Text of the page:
Gut health

Home Species Pigs
Gut health

The role of the gastrointestinal tract (GIT)

In addition to processing feed materials into absorbable nutrients and excreting waste products of digestion, the GIT prevents the entry of harmful substances and potential pathogens into the bloodstream. Microbiome research has clearly shown that the interactions between the pig and its intestinal bacterial pool depend not only on the host, but also on the entire microbiome, i.e. the microbiota and the associated bacterial metabolites. 

These metabolites affect a pig and contribute to its metabolism, influencing health, welfare and productivity. Beneficial interplay between host and microbiome is critical for maintaining host nutritional and immunological functions, while disease is often associated with microbial dysbiosis. In pigs, microbial dysbiosis is one of the causes of post-weaning diarrhoea, which globally still requires intensive use of antibiotics in animal husbandry1.

The challenge - why it is so important to maintain a healthy GIT

It is common practice to wean piglets at up to 28 days of age, however this is often a trigger for so-called post-weaning diarrhoea or post-weaning stress syndrome. Stress-induced eating depression is followed by excessive compensatory eating (overeating) after a few days. The social stress, the change of nutrition from milk to solid feed and the fluctuations in the filling of the digestive tract lead to intestinal dysbiosis (excessive growth of proteolytic bacteria such as E. coli and Clostridiodes, including numerous pathogenic strains) with the consequence of sometimes serious diarrhoea symptoms in the first weeks after weaning.

As a result, even today it is the weaners receiving the most antibiotics in pig production. In addition, the use of antibiotics in the different age categories is significantly associated with each other. This means that piglets from farms with high antibiotic use also need more antibiotics later as fattening pigs2. This leads to cost increases at the production level. Among global health problems, antimicrobial resistance resulting from the overuse of antibiotics is the one that the WHO addresses in its One Health approach.

Solutions for this challenge

There are numerous nutritional alternatives to counteract these issues. The principle of "maternal imprinting" and the feeding of pre-starter (creep) feed already in the suckling pen aim at minimising feed aversion in the weaning pen and ensuring a constant feed intake. 

  • Furthermore, the use of plant-based additives, so-called “botanicals” are ideal for giving the GIT of the animals a natural boost. The nutritionists at Kaesler Nutrition have developed the Spicemaster GH range, highly-beneficial blends of herbs, essential oils and brown algae, especially to promote intestinal health in farm animals. Spicemaster GH is also suitable for use in gestating sows and lactation feed to round off the flavour profile.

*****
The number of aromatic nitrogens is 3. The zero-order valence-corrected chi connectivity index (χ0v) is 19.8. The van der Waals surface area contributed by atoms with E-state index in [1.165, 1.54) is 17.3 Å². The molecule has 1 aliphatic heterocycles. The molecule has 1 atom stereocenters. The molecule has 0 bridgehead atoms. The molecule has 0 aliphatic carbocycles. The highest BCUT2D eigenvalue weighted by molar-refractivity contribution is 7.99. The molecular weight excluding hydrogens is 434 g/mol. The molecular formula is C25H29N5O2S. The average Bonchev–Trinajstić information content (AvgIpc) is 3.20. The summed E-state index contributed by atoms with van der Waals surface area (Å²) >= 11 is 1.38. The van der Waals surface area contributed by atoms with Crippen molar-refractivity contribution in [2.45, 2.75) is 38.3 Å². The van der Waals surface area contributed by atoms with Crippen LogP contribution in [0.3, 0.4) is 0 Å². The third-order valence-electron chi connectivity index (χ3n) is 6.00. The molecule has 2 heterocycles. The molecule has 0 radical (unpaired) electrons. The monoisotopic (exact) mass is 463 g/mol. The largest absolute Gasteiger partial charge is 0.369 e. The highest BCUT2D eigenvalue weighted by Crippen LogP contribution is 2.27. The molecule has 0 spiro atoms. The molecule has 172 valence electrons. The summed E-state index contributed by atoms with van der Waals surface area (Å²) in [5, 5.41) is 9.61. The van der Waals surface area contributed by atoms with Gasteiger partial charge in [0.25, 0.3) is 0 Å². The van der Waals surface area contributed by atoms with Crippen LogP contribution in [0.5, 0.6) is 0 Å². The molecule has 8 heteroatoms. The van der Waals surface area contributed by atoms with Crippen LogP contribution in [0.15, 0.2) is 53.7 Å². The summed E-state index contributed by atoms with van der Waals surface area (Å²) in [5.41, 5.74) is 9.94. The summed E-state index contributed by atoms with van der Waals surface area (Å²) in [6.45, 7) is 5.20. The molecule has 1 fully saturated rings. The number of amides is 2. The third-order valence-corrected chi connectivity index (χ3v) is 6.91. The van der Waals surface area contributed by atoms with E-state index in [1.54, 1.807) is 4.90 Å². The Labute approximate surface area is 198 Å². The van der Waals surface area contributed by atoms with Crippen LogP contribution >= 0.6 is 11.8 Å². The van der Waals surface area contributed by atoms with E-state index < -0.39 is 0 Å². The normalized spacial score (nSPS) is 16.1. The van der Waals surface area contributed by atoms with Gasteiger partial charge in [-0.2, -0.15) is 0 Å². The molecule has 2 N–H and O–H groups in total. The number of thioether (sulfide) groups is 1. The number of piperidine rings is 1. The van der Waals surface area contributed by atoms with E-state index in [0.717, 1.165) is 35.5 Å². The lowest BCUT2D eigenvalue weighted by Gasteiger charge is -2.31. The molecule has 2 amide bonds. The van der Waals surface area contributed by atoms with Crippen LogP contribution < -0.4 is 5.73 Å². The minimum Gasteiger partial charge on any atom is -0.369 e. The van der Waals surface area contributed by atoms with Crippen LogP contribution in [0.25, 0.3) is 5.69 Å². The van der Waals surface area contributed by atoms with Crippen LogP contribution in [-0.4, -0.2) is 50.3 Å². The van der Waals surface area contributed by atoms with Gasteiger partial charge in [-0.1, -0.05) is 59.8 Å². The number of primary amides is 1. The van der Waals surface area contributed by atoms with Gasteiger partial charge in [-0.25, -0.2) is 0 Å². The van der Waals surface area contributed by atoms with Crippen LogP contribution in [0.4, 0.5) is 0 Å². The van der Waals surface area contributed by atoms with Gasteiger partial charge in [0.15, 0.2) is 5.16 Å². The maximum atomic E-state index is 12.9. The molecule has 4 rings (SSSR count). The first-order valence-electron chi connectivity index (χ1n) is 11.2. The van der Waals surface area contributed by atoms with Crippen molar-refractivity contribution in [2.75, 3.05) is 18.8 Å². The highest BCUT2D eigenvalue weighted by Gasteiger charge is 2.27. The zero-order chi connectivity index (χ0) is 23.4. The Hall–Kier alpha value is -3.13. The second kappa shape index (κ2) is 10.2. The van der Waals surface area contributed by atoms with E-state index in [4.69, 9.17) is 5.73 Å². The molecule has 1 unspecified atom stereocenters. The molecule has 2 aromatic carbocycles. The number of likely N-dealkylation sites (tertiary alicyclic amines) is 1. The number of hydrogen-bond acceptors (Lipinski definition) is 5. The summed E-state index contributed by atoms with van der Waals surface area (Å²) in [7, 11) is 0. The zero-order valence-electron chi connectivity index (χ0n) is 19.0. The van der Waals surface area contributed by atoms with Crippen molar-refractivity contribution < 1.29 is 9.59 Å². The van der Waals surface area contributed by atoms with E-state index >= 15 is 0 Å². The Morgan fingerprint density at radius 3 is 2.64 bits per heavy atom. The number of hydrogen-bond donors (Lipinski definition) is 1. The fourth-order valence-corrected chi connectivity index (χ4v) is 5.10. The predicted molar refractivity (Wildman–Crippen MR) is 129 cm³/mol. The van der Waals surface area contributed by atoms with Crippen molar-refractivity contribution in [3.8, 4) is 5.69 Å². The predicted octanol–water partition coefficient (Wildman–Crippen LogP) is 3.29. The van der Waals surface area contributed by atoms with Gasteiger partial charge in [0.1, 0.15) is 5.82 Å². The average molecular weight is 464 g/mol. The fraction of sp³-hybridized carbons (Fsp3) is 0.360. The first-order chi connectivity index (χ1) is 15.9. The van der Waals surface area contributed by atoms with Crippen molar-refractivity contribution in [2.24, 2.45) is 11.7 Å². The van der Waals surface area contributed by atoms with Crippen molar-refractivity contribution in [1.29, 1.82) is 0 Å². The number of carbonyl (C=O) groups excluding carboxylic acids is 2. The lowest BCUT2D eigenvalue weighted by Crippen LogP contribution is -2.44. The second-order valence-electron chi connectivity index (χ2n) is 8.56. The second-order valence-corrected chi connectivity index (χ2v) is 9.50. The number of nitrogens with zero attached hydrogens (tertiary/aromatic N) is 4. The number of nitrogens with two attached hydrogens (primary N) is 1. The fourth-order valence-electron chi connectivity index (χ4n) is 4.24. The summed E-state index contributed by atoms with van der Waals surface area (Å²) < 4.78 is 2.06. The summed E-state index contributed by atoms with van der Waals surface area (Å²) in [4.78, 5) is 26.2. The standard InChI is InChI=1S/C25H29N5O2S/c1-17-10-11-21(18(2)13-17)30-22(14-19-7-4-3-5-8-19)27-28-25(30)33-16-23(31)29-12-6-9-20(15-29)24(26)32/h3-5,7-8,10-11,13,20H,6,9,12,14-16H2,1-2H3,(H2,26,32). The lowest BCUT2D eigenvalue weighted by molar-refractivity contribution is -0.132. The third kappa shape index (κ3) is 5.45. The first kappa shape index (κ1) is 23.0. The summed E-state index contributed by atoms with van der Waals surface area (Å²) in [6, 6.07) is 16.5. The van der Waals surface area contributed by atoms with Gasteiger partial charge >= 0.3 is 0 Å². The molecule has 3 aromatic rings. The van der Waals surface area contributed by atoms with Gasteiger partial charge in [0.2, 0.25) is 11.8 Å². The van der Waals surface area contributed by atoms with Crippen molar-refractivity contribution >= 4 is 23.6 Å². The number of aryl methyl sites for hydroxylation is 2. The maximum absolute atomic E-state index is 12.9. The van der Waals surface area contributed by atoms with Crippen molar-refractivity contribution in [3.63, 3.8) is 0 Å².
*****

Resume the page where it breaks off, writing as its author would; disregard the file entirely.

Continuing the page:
• Using flavours from Kaesler Nutrition’s Cuxarom range helps stimulate the appetite. Balanced milky vanilla flavours, which can also be combined with sweeteners, remind the young animals of mother’s milk, while fruit flavours can already be used in creep or pre-starter feed while the piglets are still with the sow. Using the same flavour in starter and grower feed helps maintain feed intake at a constant level (memory effect). 

The strategy of crude protein reduction aims to prevent weaning piglets from colonic dysbiosis caused by undigested protein and has additional benefits such as emission reduction. Important with feeding low-protein diets is the targeted supplementation of limiting amino acids according to the ideal protein of pigs and in consideration of the raw materials used. Using synthetic amino acids is the tool to adapt the amino acid profile accurately. 

  • Less minerals in the feed means less buffering of hydrochloric acid in the stomach, which in turn facilitates digestion. By breaking down plant-bound phosphorus, Enzy Phostar, Kaesler Nutrition's 6-phytase, enables savings in mineral phosphorus and calcium in piglet feed. The heat-stable combination of xylanase and glucanase in Enzy Carboplus breaks down complex cell wall carbohydrates from cereals into shorter fragments which are then metabolised by the beneficial intestinal bacteria for energy production (prebiotic effect).

The memory and imprinting effects

Our products for gut health
  • Amino Acids

    Amino acids are vital for all living beings to build proteins. Amino acids and proteins are the building blocks of life.

    Find out more

  • Botanicals

    Using botanicals in animal feed can have a positive effect on digestion and maintain general health and well-being.

    Find out more

  • Enzymes

    Using feed enzymes is essential to improve nutrient digestibility and cost efficiency. 

    Find out more

  • Flavours

    Flavouring compounds improve the sensory characteristics of feed via active olfactory and gustatory components 

    Find out more

Need assistance?

For further information or if you need help in finding the right product or solution, please contact us.

Get in touch


1Wessels, A. G. (2022). Influence of the gut microbiome on feed intake of farm animals. Microorganisms10(7), 1305.

2 Dewulf, J., Joosten, P., Chantziaras, I., Bernaerdt, E., Vanderhaeghen, W., Postma, M., & Maes, D. (2022). Antibiotic use in European pig production: less is more. Antibiotics, 11(11), 1493.


First name *
Last name *
Company *
Country *
E-Mail address *
Department *
Message *

*Fields are mandatory

Captcha *

Information on our data processing policy can be found here.